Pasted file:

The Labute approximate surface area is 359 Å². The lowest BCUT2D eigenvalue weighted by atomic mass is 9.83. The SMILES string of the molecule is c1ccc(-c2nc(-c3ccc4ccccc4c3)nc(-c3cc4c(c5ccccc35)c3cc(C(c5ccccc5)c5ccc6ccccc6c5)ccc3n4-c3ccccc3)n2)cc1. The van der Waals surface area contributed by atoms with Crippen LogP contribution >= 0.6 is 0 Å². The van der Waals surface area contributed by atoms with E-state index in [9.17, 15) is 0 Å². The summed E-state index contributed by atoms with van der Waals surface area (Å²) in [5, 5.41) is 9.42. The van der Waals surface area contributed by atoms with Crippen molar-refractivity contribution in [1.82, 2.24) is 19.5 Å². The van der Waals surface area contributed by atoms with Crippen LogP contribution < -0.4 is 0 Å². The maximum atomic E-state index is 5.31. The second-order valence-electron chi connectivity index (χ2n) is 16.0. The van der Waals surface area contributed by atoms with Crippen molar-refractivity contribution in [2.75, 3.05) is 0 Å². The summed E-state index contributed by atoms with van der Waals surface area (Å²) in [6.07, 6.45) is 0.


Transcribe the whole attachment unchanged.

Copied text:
The Labute approximate surface area is 359 Å². The lowest BCUT2D eigenvalue weighted by atomic mass is 9.83. The SMILES string of the molecule is c1ccc(-c2nc(-c3ccc4ccccc4c3)nc(-c3cc4c(c5ccccc35)c3cc(C(c5ccccc5)c5ccc6ccccc6c5)ccc3n4-c3ccccc3)n2)cc1. The van der Waals surface area contributed by atoms with Crippen LogP contribution >= 0.6 is 0 Å². The van der Waals surface area contributed by atoms with E-state index in [9.17, 15) is 0 Å². The summed E-state index contributed by atoms with van der Waals surface area (Å²) in [5, 5.41) is 9.42. The van der Waals surface area contributed by atoms with Crippen molar-refractivity contribution in [1.82, 2.24) is 19.5 Å². The van der Waals surface area contributed by atoms with Crippen LogP contribution < -0.4 is 0 Å². The maximum atomic E-state index is 5.31. The second-order valence-electron chi connectivity index (χ2n) is 16.0. The van der Waals surface area contributed by atoms with Crippen molar-refractivity contribution in [2.75, 3.05) is 0 Å². The summed E-state index contributed by atoms with van der Waals surface area (Å²) in [6.07, 6.45) is 0.